If you have any questions about either test, feel free to contact me. I have also provided the ImPACT website, which explains the test more thoroughly. https://www.impacttest.com/about/
Rebekah Gardiner AT, ATC, LMT
Throughout this year and next I am making it a personal goal of mine to utilize the Titan HQ – Athletic Training as a means of providing educational material for you all. I’ll be rotating the topic ideas, but if you ever have a topic of interest that you would like me to discuss, please let me know. Future topic ideas will include: ankle sprains, ACL tears, overuse injuries, hydration and exertional heat illnesses, lightening safety etc.
In leu of my last post regarding concussion battery testing, I found it appropriate to begin our discussion topics with concussion education. Below you will find an infographic which provides wonderful information regarding concussion.
“A concussion is defined as a “trauma-induced alteration in mental status that may or may not involve loss of consciousness.” This can be caused by a bump, blow or jolt to the head or by a hit to the body that causes the head and brain to move quickly back and forth. Concussion signs and symptoms can appear immediately or not be noticed until days or even weeks after the injury.” – NATA
Rebekah Gardiner AT, ATC, LMT
The Athlete’s Mindset and Word Choices
I came across a few recent posts and thought I’d share them with you for some inspiration as we approach the end of the fall season and enter the winter season. Much of being a great athlete comes from having the correct mindset and being able to overcome everything that is thrown at you. The first link is to an article about having a a positive attitude and work ethic. The second link is to an inspirational video that hits at if you set bigger goals you are going to have minor set backs, or “fails.” But these “fails” are what’s going to push you to become a better athlete.
Coming from an athletic background myself, I know how difficult it is to balance school work with the demands of athletics, especially for multi-sport athletes. No matter your level in school, this will likely always be a challenge. If you establish good study habits now, the transition to the next level of school will be a lot easier, whether you are in middle school going into high school, or in high school getting ready to go off to college. It is up to you, the student-athlete, to figure out what type of study schedule works best – and this may vary with each sport season. If you seem to do better in morning classes or wake up early, perhaps set aside time before school to study. If you seem to do better in afternoon classes, try to focus after school, if time permits, before practice to get in some studying or finish an assignment. Sometimes it is necessary to map out schedules on a weekly basis to work studying in around athletics and other extra-curricular activities. If you find yourself struggling to get studying and assignments finished, try writing down your daily schedule, and utilizing the extra 30 minutes here and there. I know it’s easy to spend this free time socializing with friends, but you will likely be less stressed out if you utilize your time more wisely. Another suggestion is to make to-do lists of assignments. You can make one for an entire week, or break them down in to daily, or even study-session lists. It’s rewarding to cross something off the list and feel a sense of accomplishment when it’s finished.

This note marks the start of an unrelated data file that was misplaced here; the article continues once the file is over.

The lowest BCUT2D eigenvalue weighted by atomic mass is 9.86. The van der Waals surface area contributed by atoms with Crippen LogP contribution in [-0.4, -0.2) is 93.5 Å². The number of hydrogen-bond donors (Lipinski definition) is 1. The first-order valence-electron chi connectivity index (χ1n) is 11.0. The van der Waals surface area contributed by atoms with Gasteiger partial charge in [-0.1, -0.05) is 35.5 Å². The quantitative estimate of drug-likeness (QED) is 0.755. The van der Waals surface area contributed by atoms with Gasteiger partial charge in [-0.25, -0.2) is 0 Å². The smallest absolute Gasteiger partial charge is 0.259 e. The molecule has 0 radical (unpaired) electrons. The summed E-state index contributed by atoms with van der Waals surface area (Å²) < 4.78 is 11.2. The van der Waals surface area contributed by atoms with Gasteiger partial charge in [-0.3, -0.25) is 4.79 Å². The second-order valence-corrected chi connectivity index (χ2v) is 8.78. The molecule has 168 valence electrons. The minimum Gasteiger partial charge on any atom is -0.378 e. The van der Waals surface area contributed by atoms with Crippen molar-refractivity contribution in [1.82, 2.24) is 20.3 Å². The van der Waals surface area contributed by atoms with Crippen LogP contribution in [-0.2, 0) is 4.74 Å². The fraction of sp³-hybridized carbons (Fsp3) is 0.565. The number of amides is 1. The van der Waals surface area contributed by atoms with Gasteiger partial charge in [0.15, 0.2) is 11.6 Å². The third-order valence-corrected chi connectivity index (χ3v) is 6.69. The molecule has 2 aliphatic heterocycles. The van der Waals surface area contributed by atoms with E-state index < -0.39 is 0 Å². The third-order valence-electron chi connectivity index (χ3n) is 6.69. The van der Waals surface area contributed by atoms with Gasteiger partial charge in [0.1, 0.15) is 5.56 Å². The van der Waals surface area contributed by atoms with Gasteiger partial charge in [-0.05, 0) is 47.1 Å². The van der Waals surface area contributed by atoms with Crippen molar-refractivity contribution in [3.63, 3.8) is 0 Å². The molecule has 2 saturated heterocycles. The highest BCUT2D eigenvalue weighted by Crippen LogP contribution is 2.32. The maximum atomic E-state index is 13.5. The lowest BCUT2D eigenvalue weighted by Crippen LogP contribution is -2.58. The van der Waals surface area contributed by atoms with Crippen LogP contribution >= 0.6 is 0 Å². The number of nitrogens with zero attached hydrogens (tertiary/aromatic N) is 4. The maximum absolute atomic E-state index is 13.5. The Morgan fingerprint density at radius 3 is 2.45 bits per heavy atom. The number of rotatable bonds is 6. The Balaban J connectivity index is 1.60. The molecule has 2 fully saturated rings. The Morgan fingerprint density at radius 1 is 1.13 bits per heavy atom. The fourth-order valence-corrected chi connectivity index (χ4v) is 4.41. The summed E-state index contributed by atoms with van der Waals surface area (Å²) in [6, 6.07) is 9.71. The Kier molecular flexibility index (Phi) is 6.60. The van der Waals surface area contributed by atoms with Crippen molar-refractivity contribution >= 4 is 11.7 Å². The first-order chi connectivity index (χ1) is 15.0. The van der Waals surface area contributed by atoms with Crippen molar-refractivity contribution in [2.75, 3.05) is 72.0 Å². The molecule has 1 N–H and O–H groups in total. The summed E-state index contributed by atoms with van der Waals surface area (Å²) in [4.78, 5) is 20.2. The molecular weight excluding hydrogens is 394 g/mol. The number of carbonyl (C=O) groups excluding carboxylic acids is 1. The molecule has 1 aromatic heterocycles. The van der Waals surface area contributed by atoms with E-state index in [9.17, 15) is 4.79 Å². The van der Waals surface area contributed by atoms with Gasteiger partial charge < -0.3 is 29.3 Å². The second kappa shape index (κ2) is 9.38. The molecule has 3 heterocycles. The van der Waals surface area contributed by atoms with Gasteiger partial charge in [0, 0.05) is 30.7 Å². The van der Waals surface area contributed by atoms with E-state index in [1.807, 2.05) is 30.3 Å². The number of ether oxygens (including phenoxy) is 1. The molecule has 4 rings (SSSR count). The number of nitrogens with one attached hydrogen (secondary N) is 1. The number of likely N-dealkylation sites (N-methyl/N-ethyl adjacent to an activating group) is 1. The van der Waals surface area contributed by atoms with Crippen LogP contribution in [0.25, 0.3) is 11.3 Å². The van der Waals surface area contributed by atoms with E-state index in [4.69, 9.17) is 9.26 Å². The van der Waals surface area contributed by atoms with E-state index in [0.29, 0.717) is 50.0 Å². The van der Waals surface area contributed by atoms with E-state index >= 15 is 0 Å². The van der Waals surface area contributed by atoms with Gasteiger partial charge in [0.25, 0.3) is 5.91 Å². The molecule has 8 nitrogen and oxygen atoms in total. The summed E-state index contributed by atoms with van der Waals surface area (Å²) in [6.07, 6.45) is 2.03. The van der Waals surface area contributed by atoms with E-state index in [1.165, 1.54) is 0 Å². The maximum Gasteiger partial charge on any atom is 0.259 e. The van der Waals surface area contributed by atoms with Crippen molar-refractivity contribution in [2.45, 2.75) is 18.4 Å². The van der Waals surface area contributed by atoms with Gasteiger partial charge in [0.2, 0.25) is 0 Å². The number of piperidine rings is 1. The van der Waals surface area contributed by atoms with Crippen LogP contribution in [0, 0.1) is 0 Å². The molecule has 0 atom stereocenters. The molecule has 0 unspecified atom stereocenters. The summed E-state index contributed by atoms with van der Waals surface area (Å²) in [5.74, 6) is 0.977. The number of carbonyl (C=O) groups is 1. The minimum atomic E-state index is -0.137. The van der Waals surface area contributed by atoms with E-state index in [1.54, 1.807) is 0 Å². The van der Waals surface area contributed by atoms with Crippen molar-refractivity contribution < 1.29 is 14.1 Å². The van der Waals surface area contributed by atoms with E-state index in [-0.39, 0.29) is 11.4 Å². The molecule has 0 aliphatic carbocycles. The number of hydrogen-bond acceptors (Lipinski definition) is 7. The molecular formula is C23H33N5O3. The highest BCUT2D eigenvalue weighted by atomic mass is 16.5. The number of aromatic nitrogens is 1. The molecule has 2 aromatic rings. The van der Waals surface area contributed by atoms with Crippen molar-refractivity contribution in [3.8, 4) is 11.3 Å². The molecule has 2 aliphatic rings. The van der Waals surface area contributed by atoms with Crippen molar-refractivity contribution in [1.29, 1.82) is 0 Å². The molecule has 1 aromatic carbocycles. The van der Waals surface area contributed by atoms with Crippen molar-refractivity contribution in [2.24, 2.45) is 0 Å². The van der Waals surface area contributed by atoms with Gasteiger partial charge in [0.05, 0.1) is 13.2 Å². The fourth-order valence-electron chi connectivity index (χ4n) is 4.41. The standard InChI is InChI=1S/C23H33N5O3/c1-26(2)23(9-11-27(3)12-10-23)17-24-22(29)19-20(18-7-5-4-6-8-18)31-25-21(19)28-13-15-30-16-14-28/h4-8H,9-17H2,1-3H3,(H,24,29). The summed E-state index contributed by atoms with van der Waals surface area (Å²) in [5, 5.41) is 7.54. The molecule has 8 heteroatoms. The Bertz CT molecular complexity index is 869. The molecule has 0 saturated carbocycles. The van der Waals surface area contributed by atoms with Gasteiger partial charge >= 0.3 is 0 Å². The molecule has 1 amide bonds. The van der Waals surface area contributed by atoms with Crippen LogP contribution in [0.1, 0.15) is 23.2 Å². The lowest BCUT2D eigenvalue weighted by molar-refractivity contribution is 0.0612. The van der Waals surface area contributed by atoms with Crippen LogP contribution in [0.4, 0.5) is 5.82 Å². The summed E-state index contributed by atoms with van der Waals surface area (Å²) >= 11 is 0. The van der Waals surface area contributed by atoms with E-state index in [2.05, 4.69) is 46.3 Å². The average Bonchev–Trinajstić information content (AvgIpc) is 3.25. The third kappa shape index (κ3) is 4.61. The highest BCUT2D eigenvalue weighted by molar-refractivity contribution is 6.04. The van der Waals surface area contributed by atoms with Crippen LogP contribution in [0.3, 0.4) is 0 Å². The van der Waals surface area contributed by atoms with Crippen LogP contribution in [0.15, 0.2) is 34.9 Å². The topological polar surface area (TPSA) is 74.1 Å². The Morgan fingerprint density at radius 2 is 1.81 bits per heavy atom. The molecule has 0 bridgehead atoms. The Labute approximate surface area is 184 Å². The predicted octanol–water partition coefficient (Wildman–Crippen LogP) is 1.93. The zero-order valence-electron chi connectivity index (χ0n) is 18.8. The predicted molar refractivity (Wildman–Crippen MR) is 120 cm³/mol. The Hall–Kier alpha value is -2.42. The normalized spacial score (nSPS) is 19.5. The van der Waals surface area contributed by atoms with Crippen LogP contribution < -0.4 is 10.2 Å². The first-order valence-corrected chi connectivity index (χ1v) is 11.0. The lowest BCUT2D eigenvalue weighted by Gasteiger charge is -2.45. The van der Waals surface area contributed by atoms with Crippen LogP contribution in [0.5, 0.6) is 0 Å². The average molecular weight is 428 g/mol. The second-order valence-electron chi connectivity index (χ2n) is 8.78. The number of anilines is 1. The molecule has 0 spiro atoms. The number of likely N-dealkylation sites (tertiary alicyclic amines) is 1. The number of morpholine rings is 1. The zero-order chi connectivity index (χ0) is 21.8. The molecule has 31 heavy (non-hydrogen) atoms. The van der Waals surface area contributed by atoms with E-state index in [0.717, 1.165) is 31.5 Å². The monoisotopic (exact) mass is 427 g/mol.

Always communicate with your teachers regarding assignments, and with your coaches if you feel you need extra study time. I’m sure most coaches (and parents) would agree that missing one practice to catch up on studying is more beneficial than missing games or entire weeks due to poor grades. Keep in mind that you are a student-athlete.. the STUDENT comes first!
I imagine many parents of student-athletes are concerned with proper eating habits, especially when they may be dropping off their kids at 7:00am and don’t see them until 7:00pm after practice – or later as with some sports. Ensure your athlete is eating a balanced breakfast. Think grains, plus dairy, plus fruit. For example: cereal, yogurt, and a piece of fruit, OR an omelet, bran muffin, and fruit with yogurt. Lunch is also important, and can be as simple as a sandwich with lean meats, and side of veggies or fruit. Your athlete should also be eating a small meal shortly before practice. If your child has only a half hour before practice, this can be a piece of fruit or granola bar. If there are a few hours before practice, a meal can be more substantial such as a sandwich or leftover dinner from last night. It is okay for the largest meal of the day to be a late dinner; athletes are typically very hungry after practice. Ensure this meal is balanced with carbohydrates, protein, and healthy fats.
The following article does a very good job of outlining the importance of different nutrients and food groups for young athletes. Please take a few minutes to look over it.